I had never heard of this particular camera until I Googled it:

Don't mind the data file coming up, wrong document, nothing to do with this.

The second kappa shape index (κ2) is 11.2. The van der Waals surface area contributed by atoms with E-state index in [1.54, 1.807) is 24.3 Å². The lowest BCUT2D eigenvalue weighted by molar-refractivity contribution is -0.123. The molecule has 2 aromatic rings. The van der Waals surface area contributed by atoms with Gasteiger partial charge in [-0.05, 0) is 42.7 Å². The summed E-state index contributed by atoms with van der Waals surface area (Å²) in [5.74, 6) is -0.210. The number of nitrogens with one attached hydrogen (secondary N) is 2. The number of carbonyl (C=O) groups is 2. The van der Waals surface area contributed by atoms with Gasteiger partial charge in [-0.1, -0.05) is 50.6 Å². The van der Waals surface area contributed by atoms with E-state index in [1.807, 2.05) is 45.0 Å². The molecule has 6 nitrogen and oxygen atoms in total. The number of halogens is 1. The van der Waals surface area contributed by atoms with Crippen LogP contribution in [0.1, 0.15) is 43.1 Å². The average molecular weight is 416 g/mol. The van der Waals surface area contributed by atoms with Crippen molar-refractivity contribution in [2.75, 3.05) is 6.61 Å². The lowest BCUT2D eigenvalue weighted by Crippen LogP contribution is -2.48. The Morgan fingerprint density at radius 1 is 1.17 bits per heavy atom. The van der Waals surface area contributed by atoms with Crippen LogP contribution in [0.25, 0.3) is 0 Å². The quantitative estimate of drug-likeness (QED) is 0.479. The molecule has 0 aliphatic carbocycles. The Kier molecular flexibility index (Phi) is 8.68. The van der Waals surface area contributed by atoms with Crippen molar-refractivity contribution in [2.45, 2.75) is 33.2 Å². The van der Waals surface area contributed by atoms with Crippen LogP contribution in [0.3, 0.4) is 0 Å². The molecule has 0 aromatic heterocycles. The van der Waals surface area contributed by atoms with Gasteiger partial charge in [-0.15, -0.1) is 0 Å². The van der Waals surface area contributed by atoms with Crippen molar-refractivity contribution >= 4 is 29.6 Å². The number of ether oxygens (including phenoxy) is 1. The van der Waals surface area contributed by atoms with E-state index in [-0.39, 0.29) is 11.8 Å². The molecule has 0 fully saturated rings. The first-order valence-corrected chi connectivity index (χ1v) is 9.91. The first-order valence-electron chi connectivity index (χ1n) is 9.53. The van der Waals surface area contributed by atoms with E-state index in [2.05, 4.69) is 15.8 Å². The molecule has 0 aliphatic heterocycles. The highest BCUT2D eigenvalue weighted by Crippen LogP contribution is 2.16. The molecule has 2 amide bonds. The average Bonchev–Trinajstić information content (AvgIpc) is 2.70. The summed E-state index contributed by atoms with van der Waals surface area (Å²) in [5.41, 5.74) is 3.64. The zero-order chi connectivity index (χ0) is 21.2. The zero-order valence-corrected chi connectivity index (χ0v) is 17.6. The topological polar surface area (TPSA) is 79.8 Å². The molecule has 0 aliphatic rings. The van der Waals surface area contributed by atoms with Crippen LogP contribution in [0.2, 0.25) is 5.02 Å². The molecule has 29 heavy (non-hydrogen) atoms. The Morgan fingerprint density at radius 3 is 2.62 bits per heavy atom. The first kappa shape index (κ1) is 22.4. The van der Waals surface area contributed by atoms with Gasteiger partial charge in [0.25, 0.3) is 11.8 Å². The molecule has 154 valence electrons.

OLYMPUS DELTIS VC-1100 - 1994. The VC-1100 was the world's first digital camera with built-in transmission capabilities. Photojournalists and other photographers could connect a modem to the VC-1100 and upload digital photos over cellular and analog phone lines. The camera, which had a built-in zoom lens and an image-capture resolution of 768 by 576 pixels, stored images on PCMCIA cards. Its color LCD viewfinder let you preview photos on location. Shutter 1/8 to 1/1000 second. Lens 54mm and 108mm. The VC-1100's transmitter enabled pictures to be sent over phone lines or a cellular network to a second camera or personal computer. The Deltis transmitted at the rate of one frame every one to six minutes, depending on the picture quality required. The 21-ounce camera, a battery pack, and memory card cost about $4000. The VC-1000 did not have transmission capability and was around $300 cheaper.
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